Real People, Real Life, and CDES

September 15th, 2011 by Amy Gonsalves Leave a reply »

My talk to the CDEs (Certified Diabetes Educators) yesterday about Diabetes & Exercise was kind of interesting.  I mean, I spent a long time talking about myself so of course it was the most riveting talk anyone has ever attended.  (HA!)

What I found interesting was how many people there were (1) used to discussing type 2 diabetes and very excited to switch over to a discussion of type 1 and (2) had no idea how exercise works in real life when it comes to diabetes.

Real life.

Yep.  Hard to escape it!

One lady started asking me my background as I was setting up; she assumed I was another CDE and seemed surprised I am not.  I assured her I was plenty qualified to discuss diabetes—24 years of constant experience will do that!

As we got into it, I got some great questions from the group.  Some wanted to know if I eat before I work out. (not really)  Some couldn’t figure out how I can check as I run. (very carefully, or I’ll walk)  Some wondered if I take my meter with me on every run.  (nope)

Real life.

I ended up checking during the talk, as I was standing at the front of the room.  I didn’t notice I don’t think that I was checking so much, but omg one of them apparently timed me from start to finish (I did take a correction bolus).  She was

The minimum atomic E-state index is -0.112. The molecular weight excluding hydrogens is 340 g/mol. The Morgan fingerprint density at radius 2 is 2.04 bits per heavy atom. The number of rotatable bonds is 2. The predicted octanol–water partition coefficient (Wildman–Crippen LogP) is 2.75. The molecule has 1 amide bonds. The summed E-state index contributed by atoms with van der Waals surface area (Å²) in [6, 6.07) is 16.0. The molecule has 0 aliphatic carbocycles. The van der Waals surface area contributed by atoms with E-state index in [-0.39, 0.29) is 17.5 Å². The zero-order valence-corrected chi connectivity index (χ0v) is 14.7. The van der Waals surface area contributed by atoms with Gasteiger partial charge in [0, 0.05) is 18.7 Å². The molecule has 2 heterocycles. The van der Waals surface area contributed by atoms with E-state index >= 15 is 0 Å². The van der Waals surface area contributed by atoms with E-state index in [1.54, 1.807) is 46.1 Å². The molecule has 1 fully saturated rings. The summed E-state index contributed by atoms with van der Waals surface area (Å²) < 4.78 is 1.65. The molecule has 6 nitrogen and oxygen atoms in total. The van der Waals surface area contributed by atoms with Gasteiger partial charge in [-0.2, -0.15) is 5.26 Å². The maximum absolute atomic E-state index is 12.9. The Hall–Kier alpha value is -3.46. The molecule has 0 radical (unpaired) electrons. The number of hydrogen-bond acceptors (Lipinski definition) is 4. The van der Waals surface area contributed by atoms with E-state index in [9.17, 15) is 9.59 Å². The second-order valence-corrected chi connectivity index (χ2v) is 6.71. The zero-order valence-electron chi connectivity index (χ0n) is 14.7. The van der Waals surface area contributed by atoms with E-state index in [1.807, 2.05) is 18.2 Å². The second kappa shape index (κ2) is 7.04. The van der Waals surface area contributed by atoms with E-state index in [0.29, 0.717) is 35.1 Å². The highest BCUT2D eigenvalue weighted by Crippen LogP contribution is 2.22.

excited that it took me 40 seconds to do it all.  (I was a little weirded out that someone timed me.)

I am now that person that she’s going to tell a future patient about.  She’ll be sitting with someone complaining about how much time diabetes takes and she’s going to say “no; it takes 40 seconds.”  (Sorry about that one, if you’re the patient on that one!  That seems so annoying when others do it to me and I truly apologize.)

They all seemed flabbergasted that I could check and continue with my activities simultaneously.

Um, I do it all the time.

Real life.

When they were warmed up, they started firing questions at me about more specific types of exercise.  It was fun to fire questions right back at them about other factors I involve in my decisions before/during/after I work out: heat, workout intensity, food today, food yesterday, elevation changes, insulin on board, temporary basals, etc.  Then I’d tell them what I would do and I’d tell them about what I would expect.

Real life.

I told them about one of my clients whose blood glucose wasn’t what I expected at the end of a workout.  (I expected 110  and she was 155.)  I asked her if she had set the temp basal for 30 minutes like we had discussed.  She said she had set it instead for an hour.

Timing affects a lot.

These are the kinds of things it takes a lot of experience to manage.  It takes that constant vigilance.  It takes a lot of trial and error and a load of strips.

But the funny thing is, it is all so worth it for what you get in return.

Real life.  LIVING with diabetes.  Life.


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